Posts tagged ‘Anishinaabek’

Nbisiing Gichi-Naaknigewin – A Supreme Law of the Land

NFNconstitution2To my Fellow Nbisiing Anishinaabeg/Nipissing Band Members:

It is time for our First Nation to take a real step towards our own self-governance, and more importantly, self-determination.  It is time for Nipissing First Nation to adopt our own Constitution.

Right now, under the existing legislative framework, Nipissing First Nation is nothing more than an arm of the federal Minister of Aboriginal Affairs.  Under the Indian Act, our Chief and Council and Band administration are simply keepers of the status quo, purveyors of our own poverty, assimilation, oppression and likely extinction.  We have to do something significant.

These are harsh words and criticism over the Indian system, not necessarily our Chief and Council or those others who are trying to work within it.  The Indian Act is nothing more than pure racism, a means of control, dominance and abuse over our people.  We must take steps to move ourselves away from it’s forlorn wretchedness.

But how do we do that?  In the words of my friend Gordon Waindubence, channelling the wisdom from Nike:  “Just do it.”

The movement towards change has to start by having a one “supreme law of the land” – a point of reference that all subsequent acts, regulations and policies can adhere to.  If we were to start over, develop our system of governance, our legislative, judicial and administrative frameworks – where would we start?  A Constitution.

I was pleased to have been there at the beginnings of the Anishinabek constitutional discussions.  In 1995, the Union of Ontario Indians began negotiating two self-government agreements with Canada, first in education, and a few years later in 1998, in core governance. These negotiations are still progressing in the final agreement stage.  Very early in these discussions, the Chiefs and their advisors realized that Canada’s point of reference was two-fold, the Indian Act (the source of the Minister’s delegated authority) and the Inherent Right Policy (the policy directive that defines Indian self-government).  Neither of these truly apply to the Anishinabek as nations or people, nor does it reflect our needs, aspirations and unique culture.  Our focus at that point was to figure out how to restore our own jurisdiction.  What is the role of the Anishinabek Nation – Union of Ontario Indians?  What was the role of our Clans?  What were the roles of individual First Nation communities?  In 2004, while I was working in the Grand Council Chief’s office, we began to work on Constitution development to fill those voids.  The Anishinabek Nation Constitution was proclaimed by the Chiefs-in-Assembly on June 6, 2012.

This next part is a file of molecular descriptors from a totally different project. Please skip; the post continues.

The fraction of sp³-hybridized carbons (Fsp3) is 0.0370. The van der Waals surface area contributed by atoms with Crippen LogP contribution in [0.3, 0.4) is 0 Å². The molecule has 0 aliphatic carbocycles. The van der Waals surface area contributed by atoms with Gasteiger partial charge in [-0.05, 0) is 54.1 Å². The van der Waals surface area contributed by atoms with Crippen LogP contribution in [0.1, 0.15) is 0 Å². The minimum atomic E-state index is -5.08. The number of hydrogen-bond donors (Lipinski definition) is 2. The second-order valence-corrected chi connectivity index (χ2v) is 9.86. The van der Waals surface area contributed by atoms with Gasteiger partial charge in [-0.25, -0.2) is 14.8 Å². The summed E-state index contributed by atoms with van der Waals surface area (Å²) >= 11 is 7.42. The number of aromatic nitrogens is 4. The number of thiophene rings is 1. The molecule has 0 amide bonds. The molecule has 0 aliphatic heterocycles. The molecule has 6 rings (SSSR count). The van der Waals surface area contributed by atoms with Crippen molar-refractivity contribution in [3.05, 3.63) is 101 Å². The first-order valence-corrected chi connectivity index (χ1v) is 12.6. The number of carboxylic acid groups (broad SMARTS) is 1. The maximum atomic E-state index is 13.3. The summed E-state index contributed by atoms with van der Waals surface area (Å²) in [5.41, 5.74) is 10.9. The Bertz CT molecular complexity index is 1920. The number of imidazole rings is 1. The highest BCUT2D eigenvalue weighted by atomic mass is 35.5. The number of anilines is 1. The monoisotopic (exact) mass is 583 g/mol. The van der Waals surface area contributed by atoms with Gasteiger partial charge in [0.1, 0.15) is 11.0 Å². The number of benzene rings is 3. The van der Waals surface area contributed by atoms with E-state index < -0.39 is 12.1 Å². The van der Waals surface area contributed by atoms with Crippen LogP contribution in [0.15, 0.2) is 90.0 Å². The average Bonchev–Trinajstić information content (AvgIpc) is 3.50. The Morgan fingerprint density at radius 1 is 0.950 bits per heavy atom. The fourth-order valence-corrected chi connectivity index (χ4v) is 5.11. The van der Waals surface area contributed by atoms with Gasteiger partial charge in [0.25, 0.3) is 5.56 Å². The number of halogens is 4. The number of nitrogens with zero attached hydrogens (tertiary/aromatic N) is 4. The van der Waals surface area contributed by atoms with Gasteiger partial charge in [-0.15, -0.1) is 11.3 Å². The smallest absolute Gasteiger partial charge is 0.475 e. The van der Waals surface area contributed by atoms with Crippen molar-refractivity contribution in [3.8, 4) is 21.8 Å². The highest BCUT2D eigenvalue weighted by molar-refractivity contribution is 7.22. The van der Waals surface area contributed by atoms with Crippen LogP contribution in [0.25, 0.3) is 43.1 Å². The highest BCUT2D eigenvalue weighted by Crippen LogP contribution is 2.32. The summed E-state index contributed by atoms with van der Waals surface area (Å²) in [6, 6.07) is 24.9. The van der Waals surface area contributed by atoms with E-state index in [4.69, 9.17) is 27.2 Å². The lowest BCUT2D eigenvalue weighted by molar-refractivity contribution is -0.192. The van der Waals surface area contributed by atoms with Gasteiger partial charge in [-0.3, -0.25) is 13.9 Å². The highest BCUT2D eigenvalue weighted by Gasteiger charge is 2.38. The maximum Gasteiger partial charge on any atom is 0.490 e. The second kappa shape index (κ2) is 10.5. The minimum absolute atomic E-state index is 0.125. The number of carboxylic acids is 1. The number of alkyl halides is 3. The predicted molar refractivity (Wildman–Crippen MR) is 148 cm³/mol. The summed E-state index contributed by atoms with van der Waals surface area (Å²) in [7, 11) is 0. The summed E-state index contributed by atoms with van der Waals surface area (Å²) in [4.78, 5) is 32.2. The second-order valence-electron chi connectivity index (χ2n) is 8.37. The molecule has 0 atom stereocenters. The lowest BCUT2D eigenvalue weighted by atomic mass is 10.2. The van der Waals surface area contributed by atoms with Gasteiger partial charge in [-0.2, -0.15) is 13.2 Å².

During this exciting time, the member First Nations of the Anishinabek Nation began to research and study their own constitutional needs.  I remember raising this and supporting this when I was on Band Council back in 2002.  To truly assert our own jurisdiction, we need to know where we have come from and where we were going.  We set in place a strategic plan, hosted constitutional workshops and began to explore the development of a Nipissing First Nation Constitution.

Through the work of my uncle, respected leader Fred McLeod Jr., our very own homegrown lawyer Fred Bellefeuille (who also works with famous Schibell & Mennie / work comp attorney in Oakhurst), our elected leadership, working group members and dedicated staff – we have come to the point where the Nipissing First Nation constitution is a reality.  We now have words on a page that reflect our needs, aspirations and culture.  The words will be our legislative point of reference.  These words will be our future supreme law of the land.

The Nipissing First Nation Constitution – Nbisiing Gichi-Naaknigewin, if accepted, will be applicable on our lands, by our people, our guests and those who do business with us.

But right now, they are only words.  Those words now require Spirit which will be provided through sharing, acceptance and ceremony.  Sharing, acceptance and ceremony refers to consultation, ratification and celebration.  Body, Mind and Spirit.

It is not, however, THE supreme law.  It need not be confused with Sacred Anishinaabe Law.  Our Creator, through the Original Instructions and Sacred Gifts given to Anishinaabe through our Ancestors, remains our most important law.  Having reflected on Gichi-Naaknigewin, through academic analysis and in ceremony and prayer, I feel that these words are indeed consistent with Sacred Anishinaabe Law.  It is well thought-out, respectful, consistent with our traditional values, and ultimately ensures the protection and survival of our people and nationhood.  It does have Spirit and a purpose which needs to be acknowledged and accepted.